Highlights for me were, of course, the selections from Finelines including “Infantile,” “Grounded,” “Cemented Shoes,” and a stunning grand finale of “Always Your Way.” (The only song missing was my personal favorite, “Losing Touch.”) The newer songs from The Secret Sessions sounded fantastic as well. “It’s So Damn Easy”, “Rest Your Tired Head, and “London City Lights” were brilliant. While the band has certainly evolved, there was no evidence of a ten-year plus break between the albums. It all flowed together seamlessly.

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After years of touring, Wardner is diagnosed with tinnitus, and doctors have told him to not tour anymore or risk his condition worsening. The new stage system and setup keeps the stage sound down as much as possible. It’s actually benefitted the performance vocally due to Wardner being able to hear himself better onstage now. No other rock act has tried this method and the band knew they were taking a huge risk and they didn’t want to lose their uniqueness. This is where the skills Som and Rav learned making the record came in handy. They spent a lot of time crafting the guitar and drum sounds, and the results make for an incredibly unique show where the band’s heaviness and layered soundscapes are elevated without compromise.

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Later this year My Vitriol will play a special anniversary show at the end 2017. It will be a two-night extravaganza with over 30 songs from the “Finelines/Between the Lines” double album release performed along with some exclusive, never played before tracks and live interpretations. A must for any fans of the band as this may be the last time certain tracks from that release will ever be performed live, as they will be moving onto the next record that’s already underway. Specially discounted tickets—for the fanbase who have stuck with them for so long—will be sold via the mailing list in due course.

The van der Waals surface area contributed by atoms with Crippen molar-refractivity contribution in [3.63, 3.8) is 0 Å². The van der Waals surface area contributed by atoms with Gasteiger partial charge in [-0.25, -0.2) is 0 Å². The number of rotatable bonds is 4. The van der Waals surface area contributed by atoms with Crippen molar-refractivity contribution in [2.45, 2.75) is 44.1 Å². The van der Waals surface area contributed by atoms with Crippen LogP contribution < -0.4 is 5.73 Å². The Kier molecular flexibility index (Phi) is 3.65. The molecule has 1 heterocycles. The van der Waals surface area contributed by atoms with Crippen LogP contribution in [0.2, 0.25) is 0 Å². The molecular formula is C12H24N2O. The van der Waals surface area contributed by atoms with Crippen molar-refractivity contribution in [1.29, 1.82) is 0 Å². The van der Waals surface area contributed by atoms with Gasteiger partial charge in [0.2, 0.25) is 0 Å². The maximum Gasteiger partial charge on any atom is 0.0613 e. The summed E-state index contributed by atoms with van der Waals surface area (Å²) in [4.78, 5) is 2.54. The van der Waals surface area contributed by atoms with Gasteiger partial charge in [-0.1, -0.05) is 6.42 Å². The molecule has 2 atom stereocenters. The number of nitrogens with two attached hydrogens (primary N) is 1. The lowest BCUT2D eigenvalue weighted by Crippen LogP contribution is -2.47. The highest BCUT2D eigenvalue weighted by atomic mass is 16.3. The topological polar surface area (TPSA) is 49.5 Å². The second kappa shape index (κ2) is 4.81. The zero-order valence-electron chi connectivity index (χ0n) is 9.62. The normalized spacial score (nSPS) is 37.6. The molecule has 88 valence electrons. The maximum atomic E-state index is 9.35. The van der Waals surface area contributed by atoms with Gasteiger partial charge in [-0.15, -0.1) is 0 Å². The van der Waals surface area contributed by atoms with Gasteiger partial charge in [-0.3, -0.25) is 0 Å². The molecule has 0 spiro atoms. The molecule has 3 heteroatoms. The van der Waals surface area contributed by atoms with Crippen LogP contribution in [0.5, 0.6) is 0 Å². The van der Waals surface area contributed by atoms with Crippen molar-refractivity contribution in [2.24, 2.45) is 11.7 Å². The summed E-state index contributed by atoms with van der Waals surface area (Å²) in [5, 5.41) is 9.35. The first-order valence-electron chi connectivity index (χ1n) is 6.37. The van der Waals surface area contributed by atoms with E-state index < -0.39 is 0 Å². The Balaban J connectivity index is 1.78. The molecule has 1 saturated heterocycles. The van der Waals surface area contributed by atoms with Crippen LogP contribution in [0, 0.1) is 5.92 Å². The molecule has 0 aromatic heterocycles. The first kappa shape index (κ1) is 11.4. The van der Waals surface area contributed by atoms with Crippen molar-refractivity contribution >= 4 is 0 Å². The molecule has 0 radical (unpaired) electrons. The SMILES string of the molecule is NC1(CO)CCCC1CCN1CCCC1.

For the record, I saw one comment in particular where someone asked, “Has anyone ever heard of a serious rock band without a bass player?” Where do I start with this one? The Doors, The Dandy Warhols, Led Zeppelin (John Paul Jones didn’t play bass on every song), The Black Keys, The White Stripes, and the list goes on and on. Not to mention that it’s only a temporary set up for the fanbase shows.

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Bottom line: My Vitriol is a very special band that continues to overcome challenge after challenge in order to deliver one of the most remarkable live shows on the planet. Get a copy of The Secret Sessions, lose yourself in the music, then go see the live show and have your fucking mind blown. If my schedule permitted I would go see every single one of them.

Were you at the London show? Join the conversation and share your thoughts in the comments section below. Check out hi-res photos from the show in the gallery here.

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  • Jonny Cross

    Bought a ticket to the scala gig. Then flights as I live in Glasgow. Then glasgow was announced. O well I’m going to both then. Wonder if anyone else from Glasgow did the same ? Got to enjoy the show with a mate from both city’s who were both there as we all got in to mv back in 2001.

  • Franklin Hoenikker

    I am honestly short of superlatives, I had waited since Leeds/Reading festival ’99 (?) for this show, and having collected all singles and rarities until The Secret Sessions i was in full on fan girl sweats front rowing it like the teenager I was when I first heard the band. Can not wait for the finelines show now.